Then again, it was Dublin’s only genuine threat on the Galway goal last Sunday.
Then again, the lack of a goal marked their third time in the team’s last four championship games that they have a zero alongside the first digit beside their name on the scoreline.
Even when Dublin have found the net in the summer, it’s usually been just the once in a match. You have to go back to the 2013 Leinster final to find the last time they scored more than one goal in a championship game.
Ger Cunningham is but one SHC game into his tenure but factor in Dublin’s league run this year and it doesn’t appear there has been that much of a departure from Anthony Daly’s time in terms of raising green flags.
This isn’t the first time you’ve read about Dublin’s lack of a goal-threat in this newspaper. Twelve months ago, Dónal Óg Cusack aired his concerns about precisely the same subject. Stressing the need for an out-and-out goalscorer, he wrote: “Dublin have lost nine championship matches under Daly. Apart from last year’s (2013) All-Ireland semi-final with Cork, they have scored less goals than the opposition in each those games. Cork and Dublin scored a goal apiece in last year’s clash. In other words they have never lost a championship game under Daly when they have scored more goals than the opposition.”
That truism ended when Kilkenny’s 24 points were more than good enough to the 1-9 Dublin offered in return in last year’s Leinster final although that trend recommenced when Dublin didn’t much trouble the Tipperary net in the subsequent All-Ireland quarter-final, John O’Dwyer scored a brace of goals.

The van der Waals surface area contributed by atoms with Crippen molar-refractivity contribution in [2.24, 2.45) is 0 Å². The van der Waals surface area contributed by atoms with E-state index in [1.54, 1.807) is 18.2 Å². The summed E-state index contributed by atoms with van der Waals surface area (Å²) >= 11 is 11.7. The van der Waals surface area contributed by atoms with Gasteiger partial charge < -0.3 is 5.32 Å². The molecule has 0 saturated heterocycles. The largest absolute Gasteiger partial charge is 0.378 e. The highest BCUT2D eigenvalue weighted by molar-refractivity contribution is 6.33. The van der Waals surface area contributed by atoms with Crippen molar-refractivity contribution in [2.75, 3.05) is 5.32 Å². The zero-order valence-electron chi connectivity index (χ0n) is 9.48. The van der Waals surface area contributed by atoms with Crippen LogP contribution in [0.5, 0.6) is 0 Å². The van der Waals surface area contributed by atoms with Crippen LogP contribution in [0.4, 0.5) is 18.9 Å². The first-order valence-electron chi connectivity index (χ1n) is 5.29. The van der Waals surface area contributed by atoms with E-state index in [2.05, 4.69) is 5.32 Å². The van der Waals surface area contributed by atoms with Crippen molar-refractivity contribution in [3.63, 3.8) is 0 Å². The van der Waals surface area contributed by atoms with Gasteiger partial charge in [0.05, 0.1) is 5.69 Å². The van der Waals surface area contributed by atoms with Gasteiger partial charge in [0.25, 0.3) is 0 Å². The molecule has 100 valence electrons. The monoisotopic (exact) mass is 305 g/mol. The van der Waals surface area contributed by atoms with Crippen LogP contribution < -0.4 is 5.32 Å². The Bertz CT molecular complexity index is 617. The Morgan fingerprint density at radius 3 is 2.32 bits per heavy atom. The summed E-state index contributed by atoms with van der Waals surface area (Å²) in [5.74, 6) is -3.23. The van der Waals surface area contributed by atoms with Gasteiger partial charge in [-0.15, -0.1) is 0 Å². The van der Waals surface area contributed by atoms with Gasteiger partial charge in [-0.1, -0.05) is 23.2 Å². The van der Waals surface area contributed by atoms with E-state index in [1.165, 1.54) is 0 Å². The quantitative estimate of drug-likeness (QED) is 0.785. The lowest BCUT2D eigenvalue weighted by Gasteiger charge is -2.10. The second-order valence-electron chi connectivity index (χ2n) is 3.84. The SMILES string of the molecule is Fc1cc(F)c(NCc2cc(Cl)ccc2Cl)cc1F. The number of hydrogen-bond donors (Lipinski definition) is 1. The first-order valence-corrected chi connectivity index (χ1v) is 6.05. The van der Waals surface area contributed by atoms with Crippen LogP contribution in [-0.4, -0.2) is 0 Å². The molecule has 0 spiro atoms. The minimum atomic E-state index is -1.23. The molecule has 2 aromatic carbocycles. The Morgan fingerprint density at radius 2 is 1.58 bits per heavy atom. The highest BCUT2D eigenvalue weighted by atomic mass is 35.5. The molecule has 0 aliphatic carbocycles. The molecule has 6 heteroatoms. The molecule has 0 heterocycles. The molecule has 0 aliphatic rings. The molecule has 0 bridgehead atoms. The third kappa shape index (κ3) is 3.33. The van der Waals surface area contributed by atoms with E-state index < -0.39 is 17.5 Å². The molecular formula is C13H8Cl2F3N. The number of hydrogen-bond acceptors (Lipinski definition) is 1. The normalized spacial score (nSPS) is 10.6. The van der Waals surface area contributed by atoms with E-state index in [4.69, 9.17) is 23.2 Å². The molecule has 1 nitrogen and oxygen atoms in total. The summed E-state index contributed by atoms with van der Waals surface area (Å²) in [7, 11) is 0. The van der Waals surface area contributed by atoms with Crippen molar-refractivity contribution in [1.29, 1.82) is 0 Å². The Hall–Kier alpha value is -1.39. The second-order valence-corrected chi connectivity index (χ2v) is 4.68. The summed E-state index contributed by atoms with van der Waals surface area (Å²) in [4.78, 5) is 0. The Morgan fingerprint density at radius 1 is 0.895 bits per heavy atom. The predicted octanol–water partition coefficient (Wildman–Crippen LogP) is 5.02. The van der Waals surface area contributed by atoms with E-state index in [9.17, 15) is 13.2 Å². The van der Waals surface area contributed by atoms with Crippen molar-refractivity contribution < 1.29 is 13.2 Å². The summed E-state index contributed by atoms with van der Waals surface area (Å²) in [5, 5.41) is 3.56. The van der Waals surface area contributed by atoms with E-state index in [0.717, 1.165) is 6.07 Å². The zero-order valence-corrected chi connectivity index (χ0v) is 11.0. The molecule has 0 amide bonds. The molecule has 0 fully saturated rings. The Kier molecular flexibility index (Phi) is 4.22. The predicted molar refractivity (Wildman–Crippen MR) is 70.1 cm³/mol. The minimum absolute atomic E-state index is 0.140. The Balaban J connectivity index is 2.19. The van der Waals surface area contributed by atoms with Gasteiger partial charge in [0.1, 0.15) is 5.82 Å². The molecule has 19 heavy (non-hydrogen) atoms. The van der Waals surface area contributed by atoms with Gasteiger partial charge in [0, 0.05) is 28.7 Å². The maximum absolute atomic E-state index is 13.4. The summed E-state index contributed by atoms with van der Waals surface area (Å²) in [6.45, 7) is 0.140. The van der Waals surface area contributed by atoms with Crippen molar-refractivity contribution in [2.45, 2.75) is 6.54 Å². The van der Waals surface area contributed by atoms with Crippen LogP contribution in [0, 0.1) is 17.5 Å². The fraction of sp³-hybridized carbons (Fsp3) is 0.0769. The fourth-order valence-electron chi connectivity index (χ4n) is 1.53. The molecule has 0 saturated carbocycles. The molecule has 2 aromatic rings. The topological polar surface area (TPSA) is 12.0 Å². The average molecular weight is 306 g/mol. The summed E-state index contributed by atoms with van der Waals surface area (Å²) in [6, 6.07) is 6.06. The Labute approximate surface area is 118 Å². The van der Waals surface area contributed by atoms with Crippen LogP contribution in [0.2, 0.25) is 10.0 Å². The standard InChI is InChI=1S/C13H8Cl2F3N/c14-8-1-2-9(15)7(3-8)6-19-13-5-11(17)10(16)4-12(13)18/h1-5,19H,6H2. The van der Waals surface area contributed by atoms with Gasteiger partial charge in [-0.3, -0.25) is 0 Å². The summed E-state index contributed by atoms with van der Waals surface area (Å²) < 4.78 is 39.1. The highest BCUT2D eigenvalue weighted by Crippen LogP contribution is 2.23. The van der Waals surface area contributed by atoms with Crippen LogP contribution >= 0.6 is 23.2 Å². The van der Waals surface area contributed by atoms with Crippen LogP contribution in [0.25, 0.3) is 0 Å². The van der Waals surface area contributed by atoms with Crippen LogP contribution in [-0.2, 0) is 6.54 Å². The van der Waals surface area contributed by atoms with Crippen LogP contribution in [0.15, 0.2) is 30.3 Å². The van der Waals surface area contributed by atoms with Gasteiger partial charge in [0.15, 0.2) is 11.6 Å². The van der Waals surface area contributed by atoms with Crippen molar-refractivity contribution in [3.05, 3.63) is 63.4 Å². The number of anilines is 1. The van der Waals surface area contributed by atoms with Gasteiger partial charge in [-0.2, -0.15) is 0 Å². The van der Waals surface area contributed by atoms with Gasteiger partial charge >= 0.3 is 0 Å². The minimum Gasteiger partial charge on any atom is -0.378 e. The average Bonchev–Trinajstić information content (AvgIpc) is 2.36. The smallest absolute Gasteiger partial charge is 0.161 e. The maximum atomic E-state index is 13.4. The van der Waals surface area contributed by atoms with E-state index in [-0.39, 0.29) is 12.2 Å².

Explosiveness and ruthlessness are simply two words that are not associated with Dublin. Since 2010, they have failed to find the net in over a third of their league and championship games. Tipperary, in comparison, have scored a goal in 55 of their 65 matches. Kilkenny an almost as impressive 57 in 68 games.
Of the top nine hurling counties last year, Dublin had the second worst goal-scoring return, their average of 1.1 goals per game behind all their peers apart from Waterford who managed a paltry 0.7 average.
Cunningham may be in the infancy of his management in the capital but it appears like Daly he is illustrating Dublin have an inherent difficulty with scoring goals. You have to go back to 2005 to the last time the county scored more than one goal in two consecutive games and even at that they were against Laois and Offaly.
As has been observed before last Sunday but just as evident against Galway, forwards’ first movements tend to be away from the goal as a means of creating space for a shot at a point. In Mark Schutte and Cronin to a lesser extent, they have direct forwards who aren’t afraid to take on their men and hone in on goal but they are in a minority. Ryan O’Dwyer is not a scoring forward. Liam Rushe is a converted defender. Danny Sutcliffe is a distance point-taker while the Davids, Treacy and O’Callaghan, are more point merchants too.
Cunningham won’t lose heart. He’s used to teams not known for their goal-scoring prowess. The Cork side with whom he was a selector and helped coach to an All-Ireland title in 2005 registered five goals in five games. Forgetting their Kerry game the previous triumphant season, it was the same return for Cork — five goal, five games. Primary coach under Jimmy Barry-Murphy when they reached the 2013 All-Ireland final, Cork managed a single goal in four outings to reach the decider.
Dublin’s situation appears acuter than Cork’s, all the same. “Take the points and the goals will come”— one can only guess how many times Dublin’s hurlers have heard that one.